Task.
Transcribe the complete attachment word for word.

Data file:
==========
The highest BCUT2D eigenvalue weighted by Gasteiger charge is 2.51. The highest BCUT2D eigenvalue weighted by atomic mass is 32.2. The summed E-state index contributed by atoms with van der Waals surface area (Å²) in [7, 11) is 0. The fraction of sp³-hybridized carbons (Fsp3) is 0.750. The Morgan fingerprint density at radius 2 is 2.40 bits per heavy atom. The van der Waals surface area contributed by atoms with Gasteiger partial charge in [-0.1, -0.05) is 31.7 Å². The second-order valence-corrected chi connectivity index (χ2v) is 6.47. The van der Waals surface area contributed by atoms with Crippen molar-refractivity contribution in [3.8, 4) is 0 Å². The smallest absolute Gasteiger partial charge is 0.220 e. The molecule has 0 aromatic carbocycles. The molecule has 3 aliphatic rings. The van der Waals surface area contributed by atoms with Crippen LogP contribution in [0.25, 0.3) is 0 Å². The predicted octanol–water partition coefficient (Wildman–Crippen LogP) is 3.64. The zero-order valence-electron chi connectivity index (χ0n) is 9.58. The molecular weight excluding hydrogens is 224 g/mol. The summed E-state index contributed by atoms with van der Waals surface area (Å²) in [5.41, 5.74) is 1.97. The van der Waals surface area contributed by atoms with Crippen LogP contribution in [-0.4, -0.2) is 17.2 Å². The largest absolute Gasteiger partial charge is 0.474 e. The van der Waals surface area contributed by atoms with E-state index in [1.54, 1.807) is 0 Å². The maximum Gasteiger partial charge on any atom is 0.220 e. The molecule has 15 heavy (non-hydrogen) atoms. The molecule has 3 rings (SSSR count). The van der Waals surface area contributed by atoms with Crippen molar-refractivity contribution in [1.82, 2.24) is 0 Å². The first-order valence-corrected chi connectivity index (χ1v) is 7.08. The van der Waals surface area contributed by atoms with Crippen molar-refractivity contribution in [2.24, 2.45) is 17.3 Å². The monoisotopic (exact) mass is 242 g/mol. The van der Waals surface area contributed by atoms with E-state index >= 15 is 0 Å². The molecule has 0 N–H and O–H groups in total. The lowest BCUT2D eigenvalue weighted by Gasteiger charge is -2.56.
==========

The highest BCUT2D eigenvalue weighted by Gasteiger charge is 2.51. The highest BCUT2D eigenvalue weighted by atomic mass is 32.2. The summed E-state index contributed by atoms with van der Waals surface area (Å²) in [7, 11) is 0. The fraction of sp³-hybridized carbons (Fsp3) is 0.750. The Morgan fingerprint density at radius 2 is 2.40 bits per heavy atom. The van der Waals surface area contributed by atoms with Gasteiger partial charge in [-0.1, -0.05) is 31.7 Å². The second-order valence-corrected chi connectivity index (χ2v) is 6.47. The van der Waals surface area contributed by atoms with Crippen molar-refractivity contribution in [3.8, 4) is 0 Å². The smallest absolute Gasteiger partial charge is 0.220 e. The molecule has 0 aromatic carbocycles. The molecule has 3 aliphatic rings. The van der Waals surface area contributed by atoms with Crippen LogP contribution in [0.25, 0.3) is 0 Å². The predicted octanol–water partition coefficient (Wildman–Crippen LogP) is 3.64. The zero-order valence-electron chi connectivity index (χ0n) is 9.58. The molecular weight excluding hydrogens is 224 g/mol. The summed E-state index contributed by atoms with van der Waals surface area (Å²) in [5.41, 5.74) is 1.97. The van der Waals surface area contributed by atoms with Crippen LogP contribution in [-0.4, -0.2) is 17.2 Å². The largest absolute Gasteiger partial charge is 0.474 e. The van der Waals surface area contributed by atoms with E-state index in [1.54, 1.807) is 0 Å². The maximum Gasteiger partial charge on any atom is 0.220 e. The molecule has 15 heavy (non-hydrogen) atoms. The molecule has 3 rings (SSSR count). The van der Waals surface area contributed by atoms with Crippen molar-refractivity contribution in [1.82, 2.24) is 0 Å². The first-order valence-corrected chi connectivity index (χ1v) is 7.08. The van der Waals surface area contributed by atoms with Crippen molar-refractivity contribution in [2.24, 2.45) is 17.3 Å². The monoisotopic (exact) mass is 242 g/mol. The van der Waals surface area contributed by atoms with E-state index >= 15 is 0 Å². The molecule has 0 N–H and O–H groups in total. The lowest BCUT2D eigenvalue weighted by Gasteiger charge is -2.56.